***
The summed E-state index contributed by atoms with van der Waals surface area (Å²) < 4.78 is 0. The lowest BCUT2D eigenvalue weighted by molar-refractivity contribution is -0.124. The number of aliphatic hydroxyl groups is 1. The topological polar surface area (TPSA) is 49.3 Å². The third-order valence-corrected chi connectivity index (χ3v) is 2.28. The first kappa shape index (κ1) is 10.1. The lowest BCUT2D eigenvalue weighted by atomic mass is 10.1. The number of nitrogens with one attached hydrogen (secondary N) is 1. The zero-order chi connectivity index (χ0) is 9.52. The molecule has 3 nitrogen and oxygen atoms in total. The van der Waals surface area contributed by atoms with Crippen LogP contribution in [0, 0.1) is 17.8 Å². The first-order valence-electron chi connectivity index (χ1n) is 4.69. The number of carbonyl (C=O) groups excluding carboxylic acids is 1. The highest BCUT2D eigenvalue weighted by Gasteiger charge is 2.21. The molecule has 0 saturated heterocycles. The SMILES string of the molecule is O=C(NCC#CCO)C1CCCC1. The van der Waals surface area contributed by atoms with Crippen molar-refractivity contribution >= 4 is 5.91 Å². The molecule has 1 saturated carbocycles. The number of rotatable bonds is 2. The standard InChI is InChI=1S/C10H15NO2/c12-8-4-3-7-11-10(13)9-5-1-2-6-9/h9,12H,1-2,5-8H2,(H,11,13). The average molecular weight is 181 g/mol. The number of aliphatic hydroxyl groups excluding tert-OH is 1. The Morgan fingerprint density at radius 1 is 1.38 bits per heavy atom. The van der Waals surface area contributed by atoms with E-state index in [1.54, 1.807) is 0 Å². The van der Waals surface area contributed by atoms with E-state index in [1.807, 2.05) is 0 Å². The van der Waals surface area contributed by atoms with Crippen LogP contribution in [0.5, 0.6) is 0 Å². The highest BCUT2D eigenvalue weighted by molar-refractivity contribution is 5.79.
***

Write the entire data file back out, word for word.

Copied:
The summed E-state index contributed by atoms with van der Waals surface area (Å²) < 4.78 is 0. The lowest BCUT2D eigenvalue weighted by molar-refractivity contribution is -0.124. The number of aliphatic hydroxyl groups is 1. The topological polar surface area (TPSA) is 49.3 Å². The third-order valence-corrected chi connectivity index (χ3v) is 2.28. The first kappa shape index (κ1) is 10.1. The lowest BCUT2D eigenvalue weighted by atomic mass is 10.1. The number of nitrogens with one attached hydrogen (secondary N) is 1. The zero-order chi connectivity index (χ0) is 9.52. The molecule has 3 nitrogen and oxygen atoms in total. The van der Waals surface area contributed by atoms with Crippen LogP contribution in [0, 0.1) is 17.8 Å². The first-order valence-electron chi connectivity index (χ1n) is 4.69. The number of carbonyl (C=O) groups excluding carboxylic acids is 1. The highest BCUT2D eigenvalue weighted by Gasteiger charge is 2.21. The molecule has 0 saturated heterocycles. The SMILES string of the molecule is O=C(NCC#CCO)C1CCCC1. The van der Waals surface area contributed by atoms with Crippen molar-refractivity contribution >= 4 is 5.91 Å². The molecule has 1 saturated carbocycles. The number of rotatable bonds is 2. The standard InChI is InChI=1S/C10H15NO2/c12-8-4-3-7-11-10(13)9-5-1-2-6-9/h9,12H,1-2,5-8H2,(H,11,13). The average molecular weight is 181 g/mol. The number of aliphatic hydroxyl groups excluding tert-OH is 1. The Morgan fingerprint density at radius 1 is 1.38 bits per heavy atom. The van der Waals surface area contributed by atoms with E-state index in [1.54, 1.807) is 0 Å². The van der Waals surface area contributed by atoms with E-state index in [1.807, 2.05) is 0 Å². The van der Waals surface area contributed by atoms with Crippen LogP contribution in [0.5, 0.6) is 0 Å². The highest BCUT2D eigenvalue weighted by molar-refractivity contribution is 5.79.